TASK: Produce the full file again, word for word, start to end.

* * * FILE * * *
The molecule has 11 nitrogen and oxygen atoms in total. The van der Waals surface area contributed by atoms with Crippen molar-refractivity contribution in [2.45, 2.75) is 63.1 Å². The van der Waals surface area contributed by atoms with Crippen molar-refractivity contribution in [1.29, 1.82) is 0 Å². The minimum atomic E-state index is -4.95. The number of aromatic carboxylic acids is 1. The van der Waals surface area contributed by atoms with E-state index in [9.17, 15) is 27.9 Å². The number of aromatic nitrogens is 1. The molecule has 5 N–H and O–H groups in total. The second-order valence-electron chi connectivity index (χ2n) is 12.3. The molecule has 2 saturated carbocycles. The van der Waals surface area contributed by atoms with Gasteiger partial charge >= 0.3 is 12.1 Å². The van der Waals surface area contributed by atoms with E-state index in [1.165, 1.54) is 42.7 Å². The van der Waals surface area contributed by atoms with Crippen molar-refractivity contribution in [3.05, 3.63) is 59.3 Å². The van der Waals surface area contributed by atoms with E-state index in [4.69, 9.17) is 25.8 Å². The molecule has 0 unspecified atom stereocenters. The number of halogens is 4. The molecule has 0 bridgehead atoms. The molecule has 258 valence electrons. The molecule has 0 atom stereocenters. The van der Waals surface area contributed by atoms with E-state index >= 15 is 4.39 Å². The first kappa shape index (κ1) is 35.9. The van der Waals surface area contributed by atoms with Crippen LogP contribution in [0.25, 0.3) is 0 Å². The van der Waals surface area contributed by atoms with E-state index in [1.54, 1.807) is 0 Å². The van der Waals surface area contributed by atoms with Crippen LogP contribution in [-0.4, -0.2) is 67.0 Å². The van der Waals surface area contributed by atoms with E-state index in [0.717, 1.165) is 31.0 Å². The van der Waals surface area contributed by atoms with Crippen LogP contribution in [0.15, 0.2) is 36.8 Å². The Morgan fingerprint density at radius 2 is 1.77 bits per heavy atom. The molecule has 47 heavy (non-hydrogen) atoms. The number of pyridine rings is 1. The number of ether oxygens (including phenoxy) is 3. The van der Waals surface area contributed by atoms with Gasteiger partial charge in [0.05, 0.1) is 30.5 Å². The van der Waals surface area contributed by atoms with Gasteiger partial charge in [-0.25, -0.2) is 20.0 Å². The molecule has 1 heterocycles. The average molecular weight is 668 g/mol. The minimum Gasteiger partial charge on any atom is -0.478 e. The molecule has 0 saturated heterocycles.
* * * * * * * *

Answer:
The molecule has 11 nitrogen and oxygen atoms in total. The van der Waals surface area contributed by atoms with Crippen molar-refractivity contribution in [2.45, 2.75) is 63.1 Å². The van der Waals surface area contributed by atoms with Crippen molar-refractivity contribution in [1.29, 1.82) is 0 Å². The minimum atomic E-state index is -4.95. The number of aromatic carboxylic acids is 1. The van der Waals surface area contributed by atoms with E-state index in [9.17, 15) is 27.9 Å². The number of aromatic nitrogens is 1. The molecule has 5 N–H and O–H groups in total. The second-order valence-electron chi connectivity index (χ2n) is 12.3. The molecule has 2 saturated carbocycles. The van der Waals surface area contributed by atoms with Gasteiger partial charge >= 0.3 is 12.1 Å². The van der Waals surface area contributed by atoms with E-state index in [1.165, 1.54) is 42.7 Å². The van der Waals surface area contributed by atoms with Crippen molar-refractivity contribution in [3.05, 3.63) is 59.3 Å². The van der Waals surface area contributed by atoms with E-state index in [4.69, 9.17) is 25.8 Å². The molecule has 0 unspecified atom stereocenters. The number of halogens is 4. The molecule has 0 bridgehead atoms. The molecule has 258 valence electrons. The molecule has 0 atom stereocenters. The van der Waals surface area contributed by atoms with E-state index >= 15 is 4.39 Å². The first kappa shape index (κ1) is 35.9. The van der Waals surface area contributed by atoms with Crippen LogP contribution in [0.25, 0.3) is 0 Å². The van der Waals surface area contributed by atoms with E-state index in [1.54, 1.807) is 0 Å². The van der Waals surface area contributed by atoms with Crippen LogP contribution in [-0.4, -0.2) is 67.0 Å². The van der Waals surface area contributed by atoms with E-state index in [0.717, 1.165) is 31.0 Å². The van der Waals surface area contributed by atoms with Crippen LogP contribution in [0.15, 0.2) is 36.8 Å². The Morgan fingerprint density at radius 2 is 1.77 bits per heavy atom. The molecule has 47 heavy (non-hydrogen) atoms. The number of pyridine rings is 1. The number of ether oxygens (including phenoxy) is 3. The van der Waals surface area contributed by atoms with Gasteiger partial charge in [0.05, 0.1) is 30.5 Å². The van der Waals surface area contributed by atoms with Gasteiger partial charge in [-0.25, -0.2) is 20.0 Å². The molecule has 1 heterocycles. The average molecular weight is 668 g/mol. The minimum Gasteiger partial charge on any atom is -0.478 e. The molecule has 0 saturated heterocycles.